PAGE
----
Today marks the first anniversary of our arrival in Musashino. A time for reflection and not a little thankfulness that everything seems to have worked out ok – well, so far at least. It was a tumultuous year of change and upheaval for everyone. For the girls, getting used to living all together under one roof; for me, adjusting to a new way of life and a new culture. Looking back to last August and my return to the UK to finalise the house move single-handed, my posts from that time bring back all too clearly what a desperately hard time it was for me personally. To be honest, I don’t know how I coped with it. But I did, and I have no regrets; I believed then that we were doing the right thing, and I’m even more certain of it now.
My concerns about whether I would be able to settle here have (almost) evaporated. I love Japan with a very real and visceral affection that seems to grow stronger with each passing month. Of course, there have been frustrations and upsets, but for the most part I am very happy to be here, and I genuinely have no desire to go back to the UK with all its problems.
I’m just trying to think about the highlights of our year here. I think Xmas last year was wonderful – all together in our own house for the first time. The family New Year trip to an onsen in Ito City was great fun. Competing in the Tokyo Iaido Championships was a thrill; visiting Yamanashi prefecture, staying at a wonderful onsen and driving into the Minami Alps made a spectacular change from Tokyo’s concrete vista. Interspersed with these highlights have been numerous small pleasures and surprises; a tasty new dish, a wonderful shrine or unexpected splash of greenery discovered nearby.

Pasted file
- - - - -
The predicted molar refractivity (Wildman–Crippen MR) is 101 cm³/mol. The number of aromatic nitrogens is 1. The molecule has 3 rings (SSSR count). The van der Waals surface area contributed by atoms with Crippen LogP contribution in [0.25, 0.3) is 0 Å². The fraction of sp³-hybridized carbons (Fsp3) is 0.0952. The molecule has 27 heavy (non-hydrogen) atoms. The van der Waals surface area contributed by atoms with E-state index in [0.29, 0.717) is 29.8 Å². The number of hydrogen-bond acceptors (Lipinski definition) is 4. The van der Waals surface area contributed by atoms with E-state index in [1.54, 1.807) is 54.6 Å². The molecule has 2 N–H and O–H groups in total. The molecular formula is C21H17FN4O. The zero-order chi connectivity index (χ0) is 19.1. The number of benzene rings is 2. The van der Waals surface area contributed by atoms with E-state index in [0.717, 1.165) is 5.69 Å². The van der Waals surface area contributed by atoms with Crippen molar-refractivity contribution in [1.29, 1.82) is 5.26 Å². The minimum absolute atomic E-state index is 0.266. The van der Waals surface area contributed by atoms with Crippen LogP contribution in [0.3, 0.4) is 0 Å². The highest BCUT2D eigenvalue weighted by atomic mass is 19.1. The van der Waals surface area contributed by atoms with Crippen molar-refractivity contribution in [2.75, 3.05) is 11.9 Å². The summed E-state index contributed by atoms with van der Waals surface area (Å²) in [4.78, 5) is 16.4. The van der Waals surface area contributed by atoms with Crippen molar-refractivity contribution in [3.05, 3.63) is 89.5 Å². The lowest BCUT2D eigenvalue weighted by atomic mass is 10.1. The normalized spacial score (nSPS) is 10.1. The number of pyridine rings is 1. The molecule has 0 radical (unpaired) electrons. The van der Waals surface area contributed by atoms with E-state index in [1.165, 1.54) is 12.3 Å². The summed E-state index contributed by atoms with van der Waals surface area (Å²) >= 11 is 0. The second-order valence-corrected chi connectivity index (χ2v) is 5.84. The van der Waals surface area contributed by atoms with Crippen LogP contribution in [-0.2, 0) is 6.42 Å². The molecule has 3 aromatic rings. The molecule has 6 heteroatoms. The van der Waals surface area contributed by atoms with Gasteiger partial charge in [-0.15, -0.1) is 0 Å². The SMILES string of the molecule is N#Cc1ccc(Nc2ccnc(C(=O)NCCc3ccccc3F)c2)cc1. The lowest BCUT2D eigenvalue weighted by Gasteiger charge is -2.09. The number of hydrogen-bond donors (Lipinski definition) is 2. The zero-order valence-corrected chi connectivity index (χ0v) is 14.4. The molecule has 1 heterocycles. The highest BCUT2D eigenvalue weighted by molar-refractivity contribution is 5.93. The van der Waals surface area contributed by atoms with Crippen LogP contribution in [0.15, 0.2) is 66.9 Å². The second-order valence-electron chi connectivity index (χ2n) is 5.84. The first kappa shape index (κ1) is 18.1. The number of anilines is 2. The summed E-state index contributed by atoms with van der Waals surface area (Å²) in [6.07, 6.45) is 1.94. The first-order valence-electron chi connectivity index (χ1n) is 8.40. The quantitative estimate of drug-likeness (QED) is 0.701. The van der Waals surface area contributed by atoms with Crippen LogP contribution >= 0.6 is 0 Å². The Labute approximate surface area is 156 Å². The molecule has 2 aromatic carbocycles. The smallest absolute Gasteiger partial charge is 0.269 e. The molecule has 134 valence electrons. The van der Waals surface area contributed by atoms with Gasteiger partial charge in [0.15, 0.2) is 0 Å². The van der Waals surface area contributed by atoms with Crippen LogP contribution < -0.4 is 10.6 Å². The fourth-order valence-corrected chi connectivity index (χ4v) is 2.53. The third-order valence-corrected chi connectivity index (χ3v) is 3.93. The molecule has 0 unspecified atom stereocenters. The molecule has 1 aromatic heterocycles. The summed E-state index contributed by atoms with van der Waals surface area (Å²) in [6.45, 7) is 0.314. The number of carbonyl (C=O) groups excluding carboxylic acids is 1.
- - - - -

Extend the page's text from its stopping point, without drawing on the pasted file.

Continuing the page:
But I think the greatest joy has been the warmth of the people I’ve met here – Japanese and gaijin. With the exception of miserable Mr. O who lives across the street, our neighbours have been faultlessly hospitable and welcoming to this lumbering gaijin. I joined a Japanese language class run by our local council in April. At first, it was very, very difficult and I almost quit (which is very unusual for me) but I stuck with it and have been rewarded with some wonderful new friendships with people from all over the world – as well as a vast improvement in my Japanese skills. Our teachers are both wonderful – patient, kind and encouraging but also persistent and very “genki” – hmm, enthusiastic – about our progress. The course culminated in a chaotic ryori (cooking) party in which all the students had an hour to knock-up a representative national dish. Well, I can tell you – the food was out of this world…curries, Thai, Chinese, Russian, Pilipino, Bangladeshi – an absolutely marvellous evening.
Looking forward to the next year – well, I can’t really guess what might be in store. I hope to further improve my language skills, contribute something to the society which has accepted me (more or less) into its midst and just do my best to create a happy home for everyone.